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Friday, 14 January 2011


Illness and debilitation
As hinted at various places either, Hazrat (R.A) had been used to eating, sleeping and speaking sparingly throughout his life. Constant remembrance of Allah and indulgence in related spiritual exercises had made him indifferent to worldly comforts and luxuries. As once admitted by himself, he used to go without food for several days during his student life without experiencing any hunger. Possibly as a result of this austere regimen, the stomach ceased to function properly in life, and the troublesome ailment of hiccough set in, sometimes to continue for weeks on end.
Sensitivity to the misfortunes and hardships of devotees
Despite the aforesaid austere schedule and other occasional ailments, Hazrat’s general health remained quite good until the age of about 71-72 year. In 1928-29, however, symptoms of debility started steadily increasing. This was due not only to physical illness, but also in appreciable measure to the multiple spiritual pre-occupations and especially to the mental distress caused by tales of woe narrated by the devotees arriving in Golra in large numbers almost daily from different places. In addition, numerous letters were received from devotees with similar tales of sorrow and grief. Due to Hazrat’s practical adherence to the principle of Wahdat-ul-wajood the troubles of others had become his own, and he felt them no less acutely than the persons concerned themselves. In this respect, Hazrat’s sensitivity reflected that of the Holy Prophet (P.B.U.H) himself. According to Syedah Aysha Siddiqah (R.A), his wife of revered memory, the Prophet Muhammad’s  (P.B.U.H) health had been very good in the beginning. Towards the closing years of his life, however, concern for the fate of the Islamic ummah had emotionally affected him so deeply that his health underwent a rapid decline. The result was that he was obliged to say his nawafil, (supererogatory prayers) in a sitting posture. Sometimes he would recite the following Quranic ayah of Surah Al-Ma'ida ayah 118, in his prayers at night and then burst into tears:  
Translation: "If Thou dost punish them, lo! They are Thy slaves: and if Thou dost forgive them, Thou are the Mighty, the Wise".     (V,118)
Spiritual progress
As Hazrat (R.A) advanced in years, his visionary capacity also steadily increased. Alone or in company, a state of obliviousness to everything around him absorbed him. He spoke less and less even when in company, and remained mostly occupied in silent contemplation. His complexion kept changing hues, reflecting his constant inner spiritual activity. Occasionally, he would raise his hand and heave a sigh of distress. During this period, he often recited the following Urdu verse which provided an indication of his inner state:  
Translation: "In the place where my heart has set up its camp, there is room neither for speech nor quest".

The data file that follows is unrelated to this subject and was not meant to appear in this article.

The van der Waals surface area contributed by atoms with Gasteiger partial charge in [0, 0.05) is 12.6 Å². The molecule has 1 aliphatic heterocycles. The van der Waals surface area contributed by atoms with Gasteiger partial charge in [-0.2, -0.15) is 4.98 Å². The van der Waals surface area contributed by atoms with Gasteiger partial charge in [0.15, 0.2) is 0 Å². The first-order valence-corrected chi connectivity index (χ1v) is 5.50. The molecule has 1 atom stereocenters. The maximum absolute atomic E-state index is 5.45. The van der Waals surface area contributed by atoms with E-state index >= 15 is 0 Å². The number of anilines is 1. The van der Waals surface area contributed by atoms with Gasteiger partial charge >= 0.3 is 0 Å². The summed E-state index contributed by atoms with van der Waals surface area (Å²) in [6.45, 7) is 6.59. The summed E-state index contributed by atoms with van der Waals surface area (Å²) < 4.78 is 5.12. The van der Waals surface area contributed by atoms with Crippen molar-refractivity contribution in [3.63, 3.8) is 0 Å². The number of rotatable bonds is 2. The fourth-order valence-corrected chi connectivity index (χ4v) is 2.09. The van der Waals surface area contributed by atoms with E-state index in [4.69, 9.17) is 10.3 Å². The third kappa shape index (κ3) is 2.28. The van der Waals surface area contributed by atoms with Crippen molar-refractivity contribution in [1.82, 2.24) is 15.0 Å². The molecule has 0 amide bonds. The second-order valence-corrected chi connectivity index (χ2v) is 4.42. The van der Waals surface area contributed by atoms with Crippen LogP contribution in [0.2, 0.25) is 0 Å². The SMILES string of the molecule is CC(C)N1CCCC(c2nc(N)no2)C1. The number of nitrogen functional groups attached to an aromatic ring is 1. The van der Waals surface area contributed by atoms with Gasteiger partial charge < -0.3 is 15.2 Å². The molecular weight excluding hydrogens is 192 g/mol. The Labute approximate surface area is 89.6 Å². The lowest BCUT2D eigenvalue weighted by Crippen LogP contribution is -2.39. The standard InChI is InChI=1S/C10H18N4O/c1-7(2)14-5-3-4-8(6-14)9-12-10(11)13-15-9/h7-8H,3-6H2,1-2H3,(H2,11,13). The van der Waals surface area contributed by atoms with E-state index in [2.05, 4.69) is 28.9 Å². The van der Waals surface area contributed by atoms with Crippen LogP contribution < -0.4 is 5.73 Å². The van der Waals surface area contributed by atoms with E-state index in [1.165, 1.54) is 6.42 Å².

Clues to Hazrat’s inner state
Around this time, some devotees of Hazrat (R.A), who were deeply concerned about his health, were re-assured through dreams and visions that Hazrat’s condition was not due to anything wrong with his health, but was rooted elsewhere. One such devotee, belonging to Multan, had the privilege of seeing Syedna Ghaus-e-Azam (R.A) in a dream and heard him say that Hazrat was in fact traversing a spiritual stage at that time, which had to be crossed entirely on one’s own since no external spiritual succour could be provided to help one out. Even so, Syedna Ghaus-e-Azam added, one eminent spiritual personality (meaning himself) was providing guidance to Hazrat in successfully passing through this stage.  
Because of the physical weakness, Hazrat (R.A) had by this time been obliged to discontinue his riding schedule. Since, however, the doctors insisted that some way must be found for him to have a little daily exercise, he tried for a few days to take a short stroll after Asr prayers. This, too, could not be kept for long. Hazrat Babuji, therefore, bought a car and arranged for Hazrat (R.A) to take daily rides in it for few miles.
A letter from Allama Muhammad Iqbal
During the early stages of Hazrat’s spiritual absorption, a letter, addressed to him by the late Allama Dr. Muhammad Iqbal, world-famed poet-philosopher of the East, was received in Golra Sharif. In this letter, the Allama had sought clarification by Hazrat (R.A) of the contents of a chapter of Futuhat-e-Makkiyah (The Meccan Revelations), the renowned book by Hazrat Shaikh Muhyuddin Ibn-ul-Arabi on the subject of Wahdat-ul-Wajood (Ultimate Oneness of Being). The letter was read out to Hazrat (R.A) during one of his rare moments of respite from Istighraq (spiritual absorption). Hazrat (R.A) listened carefully to the contents of the letter, and asked to present the letter at some other time when he was in better state of mind. Accordingly, the letter was presented after a few days but due to continued illness and discomfort, however, Hazrat (R.A) asked the devotee, to write back expressing regret that he was unable to respond to the letter due to his illness.